Job change in Beijing – Zhong Jianhua is China‟s new “Mr. Africa”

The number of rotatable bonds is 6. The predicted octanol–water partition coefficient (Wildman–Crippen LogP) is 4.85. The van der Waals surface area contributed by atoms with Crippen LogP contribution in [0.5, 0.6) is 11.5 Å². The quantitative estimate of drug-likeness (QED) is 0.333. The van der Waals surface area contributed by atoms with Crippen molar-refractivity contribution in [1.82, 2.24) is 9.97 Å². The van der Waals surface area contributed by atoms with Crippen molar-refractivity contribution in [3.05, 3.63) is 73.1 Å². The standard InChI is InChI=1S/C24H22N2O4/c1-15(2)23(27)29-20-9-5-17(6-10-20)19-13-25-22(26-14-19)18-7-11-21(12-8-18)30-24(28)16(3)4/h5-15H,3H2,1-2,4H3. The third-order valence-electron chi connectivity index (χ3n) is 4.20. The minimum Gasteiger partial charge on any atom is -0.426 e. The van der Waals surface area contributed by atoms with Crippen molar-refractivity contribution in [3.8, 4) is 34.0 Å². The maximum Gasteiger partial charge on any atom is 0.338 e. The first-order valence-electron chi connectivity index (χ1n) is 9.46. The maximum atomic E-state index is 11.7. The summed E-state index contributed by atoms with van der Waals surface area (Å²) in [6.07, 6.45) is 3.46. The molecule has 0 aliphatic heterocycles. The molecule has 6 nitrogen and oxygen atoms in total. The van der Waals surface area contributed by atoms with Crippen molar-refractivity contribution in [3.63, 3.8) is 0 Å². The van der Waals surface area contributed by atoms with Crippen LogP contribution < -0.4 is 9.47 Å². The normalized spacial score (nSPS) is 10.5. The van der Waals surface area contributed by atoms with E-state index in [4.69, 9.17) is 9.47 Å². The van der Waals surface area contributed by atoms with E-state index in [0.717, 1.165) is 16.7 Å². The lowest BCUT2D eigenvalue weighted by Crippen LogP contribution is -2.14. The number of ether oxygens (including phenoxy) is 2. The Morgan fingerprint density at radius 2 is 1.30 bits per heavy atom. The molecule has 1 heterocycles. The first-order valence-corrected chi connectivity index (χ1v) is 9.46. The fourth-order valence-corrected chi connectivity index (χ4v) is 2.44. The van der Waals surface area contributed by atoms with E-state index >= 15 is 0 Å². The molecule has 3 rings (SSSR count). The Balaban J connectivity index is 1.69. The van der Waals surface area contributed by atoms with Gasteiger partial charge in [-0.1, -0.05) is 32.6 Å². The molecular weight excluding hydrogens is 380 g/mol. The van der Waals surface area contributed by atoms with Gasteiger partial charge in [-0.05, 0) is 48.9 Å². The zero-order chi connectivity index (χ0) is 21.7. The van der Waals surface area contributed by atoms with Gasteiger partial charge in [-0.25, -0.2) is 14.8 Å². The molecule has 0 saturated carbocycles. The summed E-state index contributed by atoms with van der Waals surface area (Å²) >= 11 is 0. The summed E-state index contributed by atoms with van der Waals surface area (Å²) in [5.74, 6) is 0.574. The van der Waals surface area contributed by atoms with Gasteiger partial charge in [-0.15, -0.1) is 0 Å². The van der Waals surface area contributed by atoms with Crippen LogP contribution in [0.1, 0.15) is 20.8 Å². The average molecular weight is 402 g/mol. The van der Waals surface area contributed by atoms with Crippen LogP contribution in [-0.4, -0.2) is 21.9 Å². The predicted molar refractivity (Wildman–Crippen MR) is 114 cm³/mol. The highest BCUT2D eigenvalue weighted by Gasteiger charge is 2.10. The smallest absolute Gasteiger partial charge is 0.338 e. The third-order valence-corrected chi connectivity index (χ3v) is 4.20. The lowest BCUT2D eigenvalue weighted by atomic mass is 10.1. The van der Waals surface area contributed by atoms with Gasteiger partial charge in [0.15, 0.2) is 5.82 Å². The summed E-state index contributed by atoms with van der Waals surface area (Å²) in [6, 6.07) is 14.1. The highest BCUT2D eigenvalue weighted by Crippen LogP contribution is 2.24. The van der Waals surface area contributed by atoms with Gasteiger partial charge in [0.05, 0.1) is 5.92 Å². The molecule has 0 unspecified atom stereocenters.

AbstractA change of staff has taken place in China‟s diplomacy towards Africa. Beijing‟s new special representative for African affairs is Zhong Jianhua, former ambassador to South Africa. Even if only five years his predecessor‟s junior, his style is likely to differ. While Liu Guijin came to the task as a trouble-shooter, Zhong‟s task seems to be a normalisation of further China-Africa relations. Trouble might await him, nevertheless, as one would expect for this position. Chinese diplomacy has become much more deeply engaged in Africa and also more routine than they would probably have predicted themselves only ten years ago. Liu Guijin, China‟ first special envoy for Africa, was called into this trouble-shooter position in May 2007. His very nomination illustrated tensions between China‟s orthodox non-interference policy and the expanding expectations towards a global power in the making. In Sudan, China‟s ally Omar al-Bashir was not willing to stop the conflict in Darfur – and not only in the eyes of non-governmental organisations, China increasingly became accomplice to the crime by continuing economic engagement with what they labelled as a „rogue regime‟. The approaching Olympics in Beijing in 2008 created a sense of urgency in Beijing as negative news coverage threatened to overshadow the millennium event in Beijing. Even if (in Chinese understanding) business was business and sports were sports, and bloody politics in Sudan‟s Darfur were something different altogether, Darfur was a crystallisation point for an overlycautious Chinese approach towards African conflicts. The official hands-off approach to anything and everything that happened in Africa was understood as cynical in the West. Contrary to the very rationale of China‟s non-interference doctrine, China was increasingly perceived as party to the conflict in Darfur. The orthodoxy in noninterference diplomatically backfired and Chinese pragmatism was called for in search of a solution. The solution was a diplomat gifted with dexterity and experience on the African continent.
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